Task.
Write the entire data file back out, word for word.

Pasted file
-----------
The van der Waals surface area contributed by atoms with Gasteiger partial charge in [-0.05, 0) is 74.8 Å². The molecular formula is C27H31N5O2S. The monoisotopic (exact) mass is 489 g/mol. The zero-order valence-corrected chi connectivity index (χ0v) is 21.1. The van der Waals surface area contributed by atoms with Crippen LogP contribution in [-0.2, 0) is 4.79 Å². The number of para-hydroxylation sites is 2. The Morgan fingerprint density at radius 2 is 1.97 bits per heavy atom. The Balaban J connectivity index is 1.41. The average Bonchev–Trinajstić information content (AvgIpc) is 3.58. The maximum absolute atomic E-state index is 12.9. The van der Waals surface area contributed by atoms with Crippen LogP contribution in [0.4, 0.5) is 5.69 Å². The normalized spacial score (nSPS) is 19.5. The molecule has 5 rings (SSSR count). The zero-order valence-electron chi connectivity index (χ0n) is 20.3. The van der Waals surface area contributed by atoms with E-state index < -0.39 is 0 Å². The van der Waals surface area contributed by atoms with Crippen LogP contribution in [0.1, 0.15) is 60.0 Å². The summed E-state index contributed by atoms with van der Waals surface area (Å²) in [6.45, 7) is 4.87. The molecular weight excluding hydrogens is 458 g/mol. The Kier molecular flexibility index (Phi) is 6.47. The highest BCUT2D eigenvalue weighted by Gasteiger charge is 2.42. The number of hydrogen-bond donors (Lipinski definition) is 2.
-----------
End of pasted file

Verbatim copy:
The van der Waals surface area contributed by atoms with Gasteiger partial charge in [-0.05, 0) is 74.8 Å². The molecular formula is C27H31N5O2S. The monoisotopic (exact) mass is 489 g/mol. The zero-order valence-corrected chi connectivity index (χ0v) is 21.1. The van der Waals surface area contributed by atoms with Crippen LogP contribution in [-0.2, 0) is 4.79 Å². The number of para-hydroxylation sites is 2. The Morgan fingerprint density at radius 2 is 1.97 bits per heavy atom. The Balaban J connectivity index is 1.41. The average Bonchev–Trinajstić information content (AvgIpc) is 3.58. The maximum absolute atomic E-state index is 12.9. The van der Waals surface area contributed by atoms with Crippen LogP contribution in [0.4, 0.5) is 5.69 Å². The normalized spacial score (nSPS) is 19.5. The molecule has 5 rings (SSSR count). The zero-order valence-electron chi connectivity index (χ0n) is 20.3. The van der Waals surface area contributed by atoms with E-state index < -0.39 is 0 Å². The van der Waals surface area contributed by atoms with Crippen LogP contribution in [0.1, 0.15) is 60.0 Å². The summed E-state index contributed by atoms with van der Waals surface area (Å²) in [6.45, 7) is 4.87. The molecular weight excluding hydrogens is 458 g/mol. The Kier molecular flexibility index (Phi) is 6.47. The highest BCUT2D eigenvalue weighted by Gasteiger charge is 2.42. The number of hydrogen-bond donors (Lipinski definition) is 2.